The sleeping army was suddenly aroused. Upon every side was seen the light of the flaming torches. In every direction was heard the sound of trumpets, with the cry of the assailants. Believing themselves at the mercy of an overwhelming force, the Midianites were panic-stricken. PP 550.3
Judg. 7:21 And they stood every man in his place round about the camp: and all the host ran, and cried, and fled.
Judg. 7:22 And the three hundred blew the trumpets, and the LORD set every man’s sword against his fellow, even throughout all the host: and the host fled to Bethshittah in Zererath, and to the border of Abelmeholah, unto Tabbath.
Judg. 7:23 And the men of Israel gathered themselves together out of Naphtali, and out of Asher, and out of all Manasseh, and pursued after the Midianites.
Judg. 7:24 And Gideon sent messengers throughout all mount Ephraim, saying, Come down against the Midianites, and take before them the waters unto Bethbarah and Jordan. Then all the men of Ephraim gathered themselves together, and took the waters unto Bethbarah and Jordan.
Judg. 7:25 And they took two princes of the Midianites, Oreb and Zeeb; and they slew Oreb upon the rock Oreb, and Zeeb they slew at the winepress of Zeeb, and pursued Midian, and brought the heads of Oreb and Zeeb to Gideon on the other side Jordan.
In this signal defeat not less than one hundred and twenty thousand of the invaders perished. The power of the Midianites was broken, so that they were never again able to make war upon Israel. The tidings spread swiftly far and wide, that Israel’s God had again fought for His people. No words can describe the terror of the surrounding nations when they learned what simple means had prevailed against the power of a bold, warlike people. PP 553.1
The leader whom God chose to overthrow the Midianites occupied no prominent position in Israel. He was not a ruler, a priest, or a Levite. He thought himself the least in his father’s house. But God saw in him a man of courage and integrity. He was distrustful of himself and willing to follow the guidance of the Lord. God does not always choose for His work men of the greatest talents, but He selects those whom He can best use. “Before honor is humility.” Proverbs 15:33. The Lord can work most effectually through those who are most sensible of their own insufficiency, and who will rely upon Him as their leader and source of strength. He will make them strong by uniting their weakness to His might, and wise by connecting their ignorance with His wisdom.
If they would cherish true humility, the Lord could do much more for His people; but there are few who can be trusted with any large measure of responsibility or success without becoming self-confident and forgetful of their dependence upon God. This is why, in choosing the instruments for His work, the Lord passes by those whom the world honors as great, talented, and brilliant. They are too often proud and self-sufficient. They feel competent to act without counsel from God. PP 553.1-PP 553.3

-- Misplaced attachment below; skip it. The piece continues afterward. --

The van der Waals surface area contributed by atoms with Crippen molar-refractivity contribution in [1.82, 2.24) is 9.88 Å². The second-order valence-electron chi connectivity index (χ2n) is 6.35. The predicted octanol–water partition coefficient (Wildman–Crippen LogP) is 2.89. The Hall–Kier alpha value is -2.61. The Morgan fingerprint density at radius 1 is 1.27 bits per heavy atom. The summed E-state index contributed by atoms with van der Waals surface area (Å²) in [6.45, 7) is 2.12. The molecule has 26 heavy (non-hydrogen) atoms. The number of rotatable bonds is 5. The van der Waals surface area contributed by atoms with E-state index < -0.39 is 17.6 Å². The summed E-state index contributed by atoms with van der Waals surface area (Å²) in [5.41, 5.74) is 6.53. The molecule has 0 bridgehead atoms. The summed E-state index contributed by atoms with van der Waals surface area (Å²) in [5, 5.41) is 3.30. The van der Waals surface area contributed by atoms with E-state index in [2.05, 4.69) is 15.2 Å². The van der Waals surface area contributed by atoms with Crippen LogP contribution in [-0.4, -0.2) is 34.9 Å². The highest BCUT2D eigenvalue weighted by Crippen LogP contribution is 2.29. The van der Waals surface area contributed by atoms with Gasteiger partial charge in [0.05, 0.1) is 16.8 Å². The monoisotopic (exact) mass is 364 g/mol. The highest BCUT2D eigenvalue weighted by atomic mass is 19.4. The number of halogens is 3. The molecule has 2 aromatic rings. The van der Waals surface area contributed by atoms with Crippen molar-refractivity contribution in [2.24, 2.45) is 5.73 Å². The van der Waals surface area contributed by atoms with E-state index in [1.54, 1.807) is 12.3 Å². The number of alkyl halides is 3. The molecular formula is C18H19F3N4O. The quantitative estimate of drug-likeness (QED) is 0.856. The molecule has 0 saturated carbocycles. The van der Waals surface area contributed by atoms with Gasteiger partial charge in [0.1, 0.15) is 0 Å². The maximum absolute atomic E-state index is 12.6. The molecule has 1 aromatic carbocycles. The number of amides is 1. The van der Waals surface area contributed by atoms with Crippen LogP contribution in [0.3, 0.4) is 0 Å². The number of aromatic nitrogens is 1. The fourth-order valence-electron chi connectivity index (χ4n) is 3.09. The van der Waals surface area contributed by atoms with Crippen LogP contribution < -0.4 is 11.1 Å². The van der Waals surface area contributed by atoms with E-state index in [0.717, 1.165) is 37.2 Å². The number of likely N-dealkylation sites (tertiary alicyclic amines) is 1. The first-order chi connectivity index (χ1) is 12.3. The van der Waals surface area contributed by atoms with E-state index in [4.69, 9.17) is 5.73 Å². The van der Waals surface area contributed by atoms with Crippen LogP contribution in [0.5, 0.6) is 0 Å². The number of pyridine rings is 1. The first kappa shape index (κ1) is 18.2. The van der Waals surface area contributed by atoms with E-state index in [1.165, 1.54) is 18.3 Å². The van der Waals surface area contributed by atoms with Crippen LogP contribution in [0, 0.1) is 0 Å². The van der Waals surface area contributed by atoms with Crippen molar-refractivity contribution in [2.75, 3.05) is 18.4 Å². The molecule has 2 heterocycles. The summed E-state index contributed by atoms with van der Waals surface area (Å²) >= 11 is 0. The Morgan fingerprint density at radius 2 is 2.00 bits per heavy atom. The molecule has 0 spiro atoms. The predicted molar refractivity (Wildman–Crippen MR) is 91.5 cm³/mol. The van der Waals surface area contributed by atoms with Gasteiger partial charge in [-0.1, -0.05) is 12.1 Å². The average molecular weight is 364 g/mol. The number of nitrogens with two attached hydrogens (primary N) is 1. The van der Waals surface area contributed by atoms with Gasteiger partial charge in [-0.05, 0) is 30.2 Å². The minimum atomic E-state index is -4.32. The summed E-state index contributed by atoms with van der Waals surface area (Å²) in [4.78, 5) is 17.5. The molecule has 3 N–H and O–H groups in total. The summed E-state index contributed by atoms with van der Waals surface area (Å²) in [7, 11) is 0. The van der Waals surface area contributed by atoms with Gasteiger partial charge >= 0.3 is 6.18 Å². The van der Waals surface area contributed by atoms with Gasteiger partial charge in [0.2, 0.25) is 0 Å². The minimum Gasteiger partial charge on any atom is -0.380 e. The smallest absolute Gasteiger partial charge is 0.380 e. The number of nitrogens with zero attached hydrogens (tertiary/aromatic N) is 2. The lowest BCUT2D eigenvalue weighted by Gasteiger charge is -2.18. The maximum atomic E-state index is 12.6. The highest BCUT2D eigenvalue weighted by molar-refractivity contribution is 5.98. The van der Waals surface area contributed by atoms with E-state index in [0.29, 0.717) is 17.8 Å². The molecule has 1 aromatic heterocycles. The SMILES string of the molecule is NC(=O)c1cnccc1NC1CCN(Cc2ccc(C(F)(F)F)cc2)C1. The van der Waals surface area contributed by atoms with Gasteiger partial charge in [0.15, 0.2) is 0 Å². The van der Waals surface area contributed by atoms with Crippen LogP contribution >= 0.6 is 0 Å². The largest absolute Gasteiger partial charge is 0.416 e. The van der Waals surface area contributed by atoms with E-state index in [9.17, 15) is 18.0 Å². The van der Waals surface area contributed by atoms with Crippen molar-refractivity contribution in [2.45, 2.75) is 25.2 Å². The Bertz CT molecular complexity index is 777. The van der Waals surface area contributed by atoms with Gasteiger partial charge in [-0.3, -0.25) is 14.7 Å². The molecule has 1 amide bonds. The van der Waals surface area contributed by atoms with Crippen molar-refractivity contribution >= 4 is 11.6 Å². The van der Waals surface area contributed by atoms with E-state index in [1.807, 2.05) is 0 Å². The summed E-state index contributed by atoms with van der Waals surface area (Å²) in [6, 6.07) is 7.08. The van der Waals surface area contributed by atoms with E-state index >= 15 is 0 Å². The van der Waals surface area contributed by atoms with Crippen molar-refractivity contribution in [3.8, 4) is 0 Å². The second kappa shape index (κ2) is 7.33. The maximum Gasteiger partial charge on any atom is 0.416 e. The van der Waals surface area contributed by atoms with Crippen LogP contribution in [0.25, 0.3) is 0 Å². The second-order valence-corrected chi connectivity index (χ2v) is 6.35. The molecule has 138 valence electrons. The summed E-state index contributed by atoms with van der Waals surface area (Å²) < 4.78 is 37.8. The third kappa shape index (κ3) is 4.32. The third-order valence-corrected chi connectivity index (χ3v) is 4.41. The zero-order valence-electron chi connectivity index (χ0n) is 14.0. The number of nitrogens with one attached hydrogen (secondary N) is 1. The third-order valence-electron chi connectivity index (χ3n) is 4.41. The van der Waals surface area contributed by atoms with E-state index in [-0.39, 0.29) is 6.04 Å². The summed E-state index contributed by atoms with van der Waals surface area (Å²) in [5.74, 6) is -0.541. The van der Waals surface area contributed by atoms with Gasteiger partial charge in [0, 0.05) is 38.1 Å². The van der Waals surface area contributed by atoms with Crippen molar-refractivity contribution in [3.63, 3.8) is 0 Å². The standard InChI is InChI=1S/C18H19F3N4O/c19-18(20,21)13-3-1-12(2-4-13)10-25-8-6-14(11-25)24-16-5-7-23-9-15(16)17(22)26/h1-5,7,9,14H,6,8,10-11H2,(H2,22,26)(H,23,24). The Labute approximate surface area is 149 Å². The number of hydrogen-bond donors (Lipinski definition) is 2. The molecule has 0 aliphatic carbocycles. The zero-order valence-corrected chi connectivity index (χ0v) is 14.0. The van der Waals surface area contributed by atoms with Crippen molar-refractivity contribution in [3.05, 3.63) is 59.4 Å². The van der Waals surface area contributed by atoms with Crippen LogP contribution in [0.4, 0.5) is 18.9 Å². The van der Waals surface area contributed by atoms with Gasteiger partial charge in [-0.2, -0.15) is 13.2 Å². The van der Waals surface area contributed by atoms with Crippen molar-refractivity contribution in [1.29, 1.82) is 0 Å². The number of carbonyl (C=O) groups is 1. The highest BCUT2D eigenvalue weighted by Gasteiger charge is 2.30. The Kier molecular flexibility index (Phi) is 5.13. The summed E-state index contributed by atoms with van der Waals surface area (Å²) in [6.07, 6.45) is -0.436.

The simple act of blowing a blast upon the trumpet by the army of Joshua around Jericho, and by Gideon’s little band about the hosts of Midian, was made effectual, through the power of God, to overthrow the might of His enemies. The most complete system that men have ever devised, apart from the power and wisdom of God, will prove a failure, while the most unpromising methods will succeed when divinely appointed and entered upon with humility and faith. Trust in God and obedience to His will are as essential to the Christian in the spiritual warfare as to Gideon and Joshua in their battles with the Canaanites. By the repeated manifestations of His power in behalf of Israel, God would lead them to have faith in Him—with confidence to seek His help in every emergency. He is just as willing to work with the efforts of His people now and to accomplish great things through weak instrumentalities. All heaven awaits our demand upon its wisdom and strength. God is “able to do exceeding abundantly above all that we ask or think.” Ephesians 3:20. PP 554.1
…the men of Ephraim followed up the battle, and helped complete the victory. Nevertheless, they were jealous and angry, as though Gideon had been led by his own will and judgment. They did not discern God’s hand in the triumph of Israel, they did not appreciate His power and mercy in their deliverance; and this very fact showed them unworthy to be chosen as His special instruments. PP 554.2
The spirit of jealousy might easily have been fanned into a quarrel that would have caused strife and bloodshed; but Gideon’s modest answer soothed the anger of the men of Ephraim, and they returned in peace to their homes. Firm and uncompromising where principle was concerned, and in war a “mighty man of valor,” Gideon displayed also a spirit of courtesy that is rarely witnessed. PP 555.3